But the operative phrase is still "by the standard of Broder columns generally." Let's roll tape:
Eventually - about four paragraphs from the end of the column - Broder lets Obama shoot that down:
The first question I asked John McCain and then Barack Obama was: How do you feel about the tone and direction of the campaign so far?
"I'm very sorry about it," McCain said in a Saturday interview at his Arlington headquarters. "I think we could have avoided at least some of this if we had agreed to do the town hall meetings" together, as he had suggested, during the summer months.
I asked Obama if he had any regrets about turning down McCain's early June invitation to start the joint appearances back then. He said, "I think the notion that somehow as a consequence of not having joint appearances, Senator McCain felt obliged to suggest that I'd rather lose a war to win a campaign doesn't automatically follow. I think we each have control over ourselves and our campaigns, and we have to take responsibility for that."This was obvious from the get-go: of course no town halls didn't mean McCain would have to launch bullshit attacks over Obama not visiting soldiers and the like. Broder could have used his editorial voice to shoot down such a ridiculous idea himself, if it weren't for his famed faux neutrality. If Obama hadn't done so, though, there's no reason to expect Broder would have filled the gap. Apparently using a column to speak the truth, where the truth has a partisan bias, is something Broder regards as out of bounds.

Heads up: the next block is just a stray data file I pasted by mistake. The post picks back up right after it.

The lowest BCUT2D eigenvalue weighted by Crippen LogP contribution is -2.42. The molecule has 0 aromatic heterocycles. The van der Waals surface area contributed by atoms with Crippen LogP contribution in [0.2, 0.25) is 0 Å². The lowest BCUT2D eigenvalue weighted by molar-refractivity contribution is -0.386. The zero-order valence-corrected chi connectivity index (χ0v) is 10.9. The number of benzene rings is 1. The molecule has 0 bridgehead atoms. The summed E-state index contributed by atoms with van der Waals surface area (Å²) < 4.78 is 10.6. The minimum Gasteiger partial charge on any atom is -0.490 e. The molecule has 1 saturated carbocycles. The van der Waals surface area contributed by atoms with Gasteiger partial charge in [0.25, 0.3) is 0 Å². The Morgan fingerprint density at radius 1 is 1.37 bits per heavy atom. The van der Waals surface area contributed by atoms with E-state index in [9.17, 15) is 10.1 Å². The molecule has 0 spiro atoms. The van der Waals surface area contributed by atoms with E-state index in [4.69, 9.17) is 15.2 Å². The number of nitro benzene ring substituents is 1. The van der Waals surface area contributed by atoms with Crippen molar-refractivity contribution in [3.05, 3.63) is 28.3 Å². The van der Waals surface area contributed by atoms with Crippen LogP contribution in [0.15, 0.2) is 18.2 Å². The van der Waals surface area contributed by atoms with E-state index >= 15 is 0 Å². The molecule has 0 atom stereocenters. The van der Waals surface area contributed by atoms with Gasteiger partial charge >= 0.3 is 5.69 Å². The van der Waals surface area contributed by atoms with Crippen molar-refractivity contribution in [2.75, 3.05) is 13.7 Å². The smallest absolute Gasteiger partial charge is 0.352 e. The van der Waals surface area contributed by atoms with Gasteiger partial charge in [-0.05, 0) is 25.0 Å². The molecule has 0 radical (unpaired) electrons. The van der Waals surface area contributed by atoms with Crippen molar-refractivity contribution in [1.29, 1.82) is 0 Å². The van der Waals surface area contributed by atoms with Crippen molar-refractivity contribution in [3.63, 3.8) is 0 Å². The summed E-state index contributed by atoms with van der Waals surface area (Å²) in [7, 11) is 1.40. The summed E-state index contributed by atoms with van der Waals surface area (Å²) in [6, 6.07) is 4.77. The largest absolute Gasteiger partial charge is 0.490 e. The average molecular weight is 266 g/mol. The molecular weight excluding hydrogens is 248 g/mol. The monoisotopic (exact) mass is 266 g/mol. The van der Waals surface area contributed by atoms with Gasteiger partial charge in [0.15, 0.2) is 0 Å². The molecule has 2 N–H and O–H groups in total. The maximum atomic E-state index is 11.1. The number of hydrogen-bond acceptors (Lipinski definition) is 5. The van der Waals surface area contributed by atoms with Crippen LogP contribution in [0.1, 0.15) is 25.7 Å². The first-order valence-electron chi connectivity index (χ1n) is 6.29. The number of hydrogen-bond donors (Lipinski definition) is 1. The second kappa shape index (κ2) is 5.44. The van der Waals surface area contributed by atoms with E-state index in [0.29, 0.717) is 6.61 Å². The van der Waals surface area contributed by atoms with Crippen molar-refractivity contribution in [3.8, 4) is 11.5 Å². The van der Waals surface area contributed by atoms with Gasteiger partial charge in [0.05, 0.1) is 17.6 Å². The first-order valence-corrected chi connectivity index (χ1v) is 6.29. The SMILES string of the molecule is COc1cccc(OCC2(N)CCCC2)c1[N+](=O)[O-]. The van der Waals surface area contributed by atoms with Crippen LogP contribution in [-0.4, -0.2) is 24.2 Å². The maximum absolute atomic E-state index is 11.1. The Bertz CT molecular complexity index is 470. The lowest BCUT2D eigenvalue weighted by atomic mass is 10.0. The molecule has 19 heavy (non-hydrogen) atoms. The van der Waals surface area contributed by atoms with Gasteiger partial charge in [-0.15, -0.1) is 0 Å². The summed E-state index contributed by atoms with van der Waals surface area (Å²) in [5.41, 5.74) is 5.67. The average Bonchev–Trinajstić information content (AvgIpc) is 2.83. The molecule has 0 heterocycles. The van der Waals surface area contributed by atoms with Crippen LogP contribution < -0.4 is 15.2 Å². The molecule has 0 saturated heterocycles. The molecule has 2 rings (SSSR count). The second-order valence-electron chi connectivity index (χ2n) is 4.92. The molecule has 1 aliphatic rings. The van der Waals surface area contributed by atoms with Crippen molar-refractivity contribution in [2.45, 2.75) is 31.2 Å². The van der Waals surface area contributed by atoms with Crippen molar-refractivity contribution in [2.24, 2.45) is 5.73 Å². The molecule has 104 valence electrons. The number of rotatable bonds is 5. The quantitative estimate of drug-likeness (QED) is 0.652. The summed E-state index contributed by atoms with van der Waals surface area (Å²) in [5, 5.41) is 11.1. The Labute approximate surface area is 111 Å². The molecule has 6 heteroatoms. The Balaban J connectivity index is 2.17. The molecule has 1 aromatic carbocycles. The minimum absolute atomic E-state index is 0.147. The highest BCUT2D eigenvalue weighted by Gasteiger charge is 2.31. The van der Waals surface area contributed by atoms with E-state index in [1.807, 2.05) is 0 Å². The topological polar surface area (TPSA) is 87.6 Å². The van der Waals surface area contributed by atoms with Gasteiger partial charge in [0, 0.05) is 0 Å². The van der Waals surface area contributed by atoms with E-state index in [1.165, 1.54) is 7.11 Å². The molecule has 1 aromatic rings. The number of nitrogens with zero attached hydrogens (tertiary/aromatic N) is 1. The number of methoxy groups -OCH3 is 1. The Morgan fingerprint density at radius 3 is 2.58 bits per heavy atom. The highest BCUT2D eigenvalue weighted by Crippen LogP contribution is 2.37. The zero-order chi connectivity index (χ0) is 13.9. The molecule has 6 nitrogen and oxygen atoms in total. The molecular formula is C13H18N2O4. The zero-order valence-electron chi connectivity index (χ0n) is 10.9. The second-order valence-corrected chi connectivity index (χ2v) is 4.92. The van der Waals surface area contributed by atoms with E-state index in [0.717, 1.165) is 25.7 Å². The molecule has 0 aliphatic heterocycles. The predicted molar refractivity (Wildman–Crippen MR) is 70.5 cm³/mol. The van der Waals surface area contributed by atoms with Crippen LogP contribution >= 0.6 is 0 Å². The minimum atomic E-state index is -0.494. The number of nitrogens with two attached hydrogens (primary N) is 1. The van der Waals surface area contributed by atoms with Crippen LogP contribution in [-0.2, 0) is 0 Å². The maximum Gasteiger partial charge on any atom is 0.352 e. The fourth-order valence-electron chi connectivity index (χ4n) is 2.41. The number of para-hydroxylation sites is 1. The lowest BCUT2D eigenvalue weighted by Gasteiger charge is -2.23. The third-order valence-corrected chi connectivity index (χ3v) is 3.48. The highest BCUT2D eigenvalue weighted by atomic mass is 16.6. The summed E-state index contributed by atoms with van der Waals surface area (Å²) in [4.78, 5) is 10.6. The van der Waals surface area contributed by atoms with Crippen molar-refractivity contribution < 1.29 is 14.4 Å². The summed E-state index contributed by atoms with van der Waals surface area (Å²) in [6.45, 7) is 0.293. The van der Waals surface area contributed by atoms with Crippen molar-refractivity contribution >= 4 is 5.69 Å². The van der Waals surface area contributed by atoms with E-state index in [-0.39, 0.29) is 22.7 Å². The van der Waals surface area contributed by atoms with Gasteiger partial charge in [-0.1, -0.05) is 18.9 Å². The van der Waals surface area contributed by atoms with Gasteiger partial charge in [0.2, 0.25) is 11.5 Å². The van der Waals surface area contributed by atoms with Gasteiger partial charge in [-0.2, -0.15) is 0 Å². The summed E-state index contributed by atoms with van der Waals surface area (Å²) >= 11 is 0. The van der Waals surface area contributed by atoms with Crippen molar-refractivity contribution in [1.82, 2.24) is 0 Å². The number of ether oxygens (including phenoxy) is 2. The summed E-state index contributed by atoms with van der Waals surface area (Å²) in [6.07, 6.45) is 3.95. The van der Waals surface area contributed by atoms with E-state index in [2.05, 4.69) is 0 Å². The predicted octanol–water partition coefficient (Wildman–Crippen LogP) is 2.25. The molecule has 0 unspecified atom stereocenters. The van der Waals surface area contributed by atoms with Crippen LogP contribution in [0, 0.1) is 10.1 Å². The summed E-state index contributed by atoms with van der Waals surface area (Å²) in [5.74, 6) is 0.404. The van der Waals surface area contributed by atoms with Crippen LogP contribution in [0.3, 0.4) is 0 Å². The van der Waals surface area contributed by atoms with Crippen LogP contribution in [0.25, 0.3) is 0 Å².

But the real travesty of this column is that Broder is asking the candidates what can be done to focus the campaign on issues. But here he is, the Dean of Washington Journalism and Punditry, the voice of one of the most respected newspapers in the nation. Might there be something he could do - like, I don't know, influence his own paper to give more coverage to what the candidates say about the issues?
It's not that the candidates aren't addressing the issues periodically - but you'd never know it from how the campaigns are portrayed in the news. Maybe Broder's paper could do something about that.
I know that sounds pretty radical, but I've gotta be me.
Even failing that, he's still got this column, which appears in the WaPo and a googolplex of other newspapers across the country twice each week. Maybe he could use some of those columns to compare what the candidates are saying about the issues. He could do that himself, even if nobody else played along.
But no: that would be too much to ask. He and his newspaper are helpless to direct the campaign back towards the issues, no matter how much they say that's what they'd like to see.